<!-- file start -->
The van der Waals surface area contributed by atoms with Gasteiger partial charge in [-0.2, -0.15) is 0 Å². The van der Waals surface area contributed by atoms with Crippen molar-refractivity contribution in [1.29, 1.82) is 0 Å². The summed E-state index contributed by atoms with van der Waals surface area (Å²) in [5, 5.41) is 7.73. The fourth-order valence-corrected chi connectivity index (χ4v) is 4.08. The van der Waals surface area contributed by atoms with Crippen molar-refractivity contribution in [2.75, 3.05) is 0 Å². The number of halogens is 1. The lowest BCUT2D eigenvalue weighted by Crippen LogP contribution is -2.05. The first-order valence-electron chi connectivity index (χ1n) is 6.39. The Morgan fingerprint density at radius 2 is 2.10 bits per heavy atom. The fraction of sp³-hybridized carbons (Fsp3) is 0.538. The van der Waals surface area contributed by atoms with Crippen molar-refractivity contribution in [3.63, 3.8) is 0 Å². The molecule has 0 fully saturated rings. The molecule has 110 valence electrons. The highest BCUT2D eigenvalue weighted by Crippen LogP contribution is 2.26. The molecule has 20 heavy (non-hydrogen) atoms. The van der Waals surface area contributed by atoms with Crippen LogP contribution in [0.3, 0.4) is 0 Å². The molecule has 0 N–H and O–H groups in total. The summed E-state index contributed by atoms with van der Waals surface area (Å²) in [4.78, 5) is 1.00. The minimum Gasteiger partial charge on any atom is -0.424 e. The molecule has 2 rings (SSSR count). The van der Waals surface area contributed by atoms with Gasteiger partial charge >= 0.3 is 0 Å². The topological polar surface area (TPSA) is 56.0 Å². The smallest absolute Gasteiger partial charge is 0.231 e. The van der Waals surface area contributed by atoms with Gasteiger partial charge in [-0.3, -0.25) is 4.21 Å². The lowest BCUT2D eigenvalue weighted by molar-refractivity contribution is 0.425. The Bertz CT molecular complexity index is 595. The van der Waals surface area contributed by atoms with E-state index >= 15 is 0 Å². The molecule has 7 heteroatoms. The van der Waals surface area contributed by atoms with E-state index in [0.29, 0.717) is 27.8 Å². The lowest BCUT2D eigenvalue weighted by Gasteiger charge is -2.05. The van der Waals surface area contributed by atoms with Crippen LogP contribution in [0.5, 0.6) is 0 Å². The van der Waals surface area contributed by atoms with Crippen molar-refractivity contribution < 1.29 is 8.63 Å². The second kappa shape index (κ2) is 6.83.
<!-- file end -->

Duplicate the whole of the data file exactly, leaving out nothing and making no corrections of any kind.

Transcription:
The van der Waals surface area contributed by atoms with Gasteiger partial charge in [-0.2, -0.15) is 0 Å². The van der Waals surface area contributed by atoms with Crippen molar-refractivity contribution in [1.29, 1.82) is 0 Å². The summed E-state index contributed by atoms with van der Waals surface area (Å²) in [5, 5.41) is 7.73. The fourth-order valence-corrected chi connectivity index (χ4v) is 4.08. The van der Waals surface area contributed by atoms with Crippen molar-refractivity contribution in [2.75, 3.05) is 0 Å². The number of halogens is 1. The lowest BCUT2D eigenvalue weighted by Crippen LogP contribution is -2.05. The first-order valence-electron chi connectivity index (χ1n) is 6.39. The Morgan fingerprint density at radius 2 is 2.10 bits per heavy atom. The fraction of sp³-hybridized carbons (Fsp3) is 0.538. The van der Waals surface area contributed by atoms with Crippen molar-refractivity contribution in [3.63, 3.8) is 0 Å². The molecule has 0 fully saturated rings. The molecule has 110 valence electrons. The highest BCUT2D eigenvalue weighted by Crippen LogP contribution is 2.26. The molecule has 20 heavy (non-hydrogen) atoms. The van der Waals surface area contributed by atoms with Crippen LogP contribution in [0.3, 0.4) is 0 Å². The molecule has 0 N–H and O–H groups in total. The summed E-state index contributed by atoms with van der Waals surface area (Å²) in [4.78, 5) is 1.00. The minimum Gasteiger partial charge on any atom is -0.424 e. The molecule has 2 rings (SSSR count). The van der Waals surface area contributed by atoms with Gasteiger partial charge >= 0.3 is 0 Å². The topological polar surface area (TPSA) is 56.0 Å². The smallest absolute Gasteiger partial charge is 0.231 e. The van der Waals surface area contributed by atoms with Gasteiger partial charge in [-0.3, -0.25) is 4.21 Å². The lowest BCUT2D eigenvalue weighted by molar-refractivity contribution is 0.425. The Bertz CT molecular complexity index is 595. The van der Waals surface area contributed by atoms with E-state index >= 15 is 0 Å². The molecule has 7 heteroatoms. The van der Waals surface area contributed by atoms with E-state index in [0.29, 0.717) is 27.8 Å². The lowest BCUT2D eigenvalue weighted by Gasteiger charge is -2.05. The van der Waals surface area contributed by atoms with Crippen LogP contribution in [0.5, 0.6) is 0 Å². The van der Waals surface area contributed by atoms with Crippen molar-refractivity contribution < 1.29 is 8.63 Å². The second kappa shape index (κ2) is 6.83.